Playwright Mark O’Rowe makes his big-screen directorial debut with He tells PAUL WHITINGTON about the intricacies of infidelity films and actor Cillian Murphy’s ‘interesting process’
‘My big fear was that I’d be overwhelmed by the pressure of it all, but in fact it was the opposite — I loved it.” Mark O’Rowe is talking about The Delinquent Season, his feature film directorial debut, which was built on his own script and stars Cillian Murphy, Eva Birthistle, Catherine Walker and Andrew Scott as two apparently happy couples whose lives disastrously collide.
It’s a dense, thought-provoking film, in which Murphy’s character Jim is putting up with the presence of his wife’s maritally challenged friend Yvonne (Walker) in his home when a spark flies between them, they fall in love and all hell breaks loose. What drew O’Rowe to this particular subject?
“I like infidelity movies,” he says. “There aren’t a huge amount of them but I do like them, and David Lean’s Brief Encounter, for instance, is one of the best, because there’s a kind of love triangle at play there, no one is bad, no one is really at fault. But what I find with a lot of contemporary stories about infidelity is that usually someone is the bad guy, or the circumstance is untenable for the character, so it kind of lets them off the hook in terms of having the affair.
“In this film, I wanted them not to have an excuse to do it, so I could explore that thing of, why does anyone fall for anyone else? It’s just something that happens, you can’t say well it’s because he has blue eyes, and because he made me laugh: there’s plenty of people who can do that. There’s something happens, some electrical charge between you, so I just didn’t want to give anyone an easy way out.
“I was also interested in the idea that if you’re in a marriage, you’re living in a particular house, with a particular person, or group of people, and then when you break up or an infidelity happens or whatever, everybody’s life has to take on a new shape. I was interested in all of that.”
O’Rowe’s film unfolds by increments and is careful to reserve judgment on its characters, all of whom could claim to have their reasons for acting as they did. “It’s too easy if you can put the blame on somebody,” he says, “and I think if you find a way of sharing the blame as it were, or being forgiving of everyone, then it’s easier for viewers to identify with the characters, and recognise themselves in them.
“I look at the four of them, and their reactions to certain things, and I think, I do that, and I do that. They’re all a little bit me.”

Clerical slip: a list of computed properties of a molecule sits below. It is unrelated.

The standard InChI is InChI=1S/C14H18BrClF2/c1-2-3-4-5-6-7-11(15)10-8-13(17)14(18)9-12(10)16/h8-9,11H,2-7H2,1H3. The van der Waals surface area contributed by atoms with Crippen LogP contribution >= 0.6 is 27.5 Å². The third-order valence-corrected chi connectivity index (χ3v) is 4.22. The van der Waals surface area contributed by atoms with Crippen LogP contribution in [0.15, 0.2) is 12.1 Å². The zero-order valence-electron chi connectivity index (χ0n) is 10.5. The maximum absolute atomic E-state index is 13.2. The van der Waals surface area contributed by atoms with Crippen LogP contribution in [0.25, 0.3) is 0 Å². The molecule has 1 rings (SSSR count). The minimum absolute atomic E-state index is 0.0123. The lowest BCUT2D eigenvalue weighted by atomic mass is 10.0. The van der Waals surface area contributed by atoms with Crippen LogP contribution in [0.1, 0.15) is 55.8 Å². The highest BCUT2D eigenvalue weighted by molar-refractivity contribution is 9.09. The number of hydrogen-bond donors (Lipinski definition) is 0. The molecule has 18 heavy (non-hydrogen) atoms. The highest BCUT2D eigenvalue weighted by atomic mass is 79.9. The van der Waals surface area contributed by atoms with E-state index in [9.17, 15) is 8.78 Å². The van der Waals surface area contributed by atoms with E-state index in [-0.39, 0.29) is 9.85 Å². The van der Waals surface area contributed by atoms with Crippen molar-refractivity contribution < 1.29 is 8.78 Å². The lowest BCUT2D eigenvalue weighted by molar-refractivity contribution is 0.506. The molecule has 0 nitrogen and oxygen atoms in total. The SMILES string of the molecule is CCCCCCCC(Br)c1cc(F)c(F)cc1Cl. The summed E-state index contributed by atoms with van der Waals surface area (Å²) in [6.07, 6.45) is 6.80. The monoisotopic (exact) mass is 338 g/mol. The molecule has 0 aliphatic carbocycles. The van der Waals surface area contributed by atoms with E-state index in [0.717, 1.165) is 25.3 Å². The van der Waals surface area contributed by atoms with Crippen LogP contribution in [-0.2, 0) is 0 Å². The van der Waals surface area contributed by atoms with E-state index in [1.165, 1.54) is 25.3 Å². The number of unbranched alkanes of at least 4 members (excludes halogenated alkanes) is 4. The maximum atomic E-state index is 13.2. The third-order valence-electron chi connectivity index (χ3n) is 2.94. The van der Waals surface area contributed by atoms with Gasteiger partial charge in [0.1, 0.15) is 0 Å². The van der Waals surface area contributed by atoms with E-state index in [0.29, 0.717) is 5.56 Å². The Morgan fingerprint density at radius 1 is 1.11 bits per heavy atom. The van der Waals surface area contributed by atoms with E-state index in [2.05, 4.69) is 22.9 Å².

His characters also seem like people you might know. “I just wrote them the way I kind of felt people spoke. I mean if you were to compare this film to say a Woody Allen movie dealing with the same situation, those characters would be incredibly articulate about how they’re feeling, but they would still run into the same problems that my characters ran into. So that even with great articulacy, there’s still a deeper level of communication, emotional or whatever, that we’re not quite capable of.”
In The Delinquent Season, O’Rowe’s characters misunderstand each other so disastrously that he seems to be suggesting that we’re all unknowable to each other.
“It’s terrible, isn’t it? You know the older I get, the more I think life is a game of self-deception, or not looking at things that you shouldn’t be looking at, like the idea of death, even down to the idea of helping someone. We all want to be generous people but there’s a line we won’t cross, and if that act of generosity begins to create problems beyond which we’re prepared to go, well then we don’t. So it’s like there’s this limit to everything, we’d all like to think the best of ourselves, but unfortunately we’ll only go so far.
“We can know each other in a way, we can know each other in moments, but it’s kind of sad that we’re all locked inside our own heads and our own hearts as well.”
Directing a film seems to have been a hugely positive experience for Mark.
“I loved it,” he says. “I remember before I directed a play for the first time in 2007, I’d been complaining to my wife saying that even when people direct your work well, it changes, it’s not yours any more. So I said I need to try it once, and if it’s not for me, I’ll continue to moan, but I just won’t have that thing of wanting to do it.
“So I really enjoyed directing for theatre, but then the film thing was another thing altogether — the big fear with a film is that you’ve a limited period of time to get the shots you need. But the way it works, and the thing I really liked about it, is that actually you’re never thinking about the film
I’d been complaining to my wife saying that even when people direct your work well, it changes, it’s not yours any more. So I said I need to try it once, and if it’s not for me, I’ll just continue to moan
as a whole, you’re only thinking about getting through the bit you’re doing now. You always have to be told what’s next because you’ve been so focused on this bit that everything else is kind of a whirl. And once you get your shot, you move on. It’s a real comedown after you shoot it, and even though you’re exhausted while you’re doing it, you don’t realise that until it ends. I don’t have another script yet, but I’m dying to do it again, I’d love to.”
A cast of The Delinquent Season’s calibre must have made life a little easier for him. “They’re all brilliant actors,” he agrees, “so they didn’t need a hell of a lot of guidance or direction.
The Delinquent Season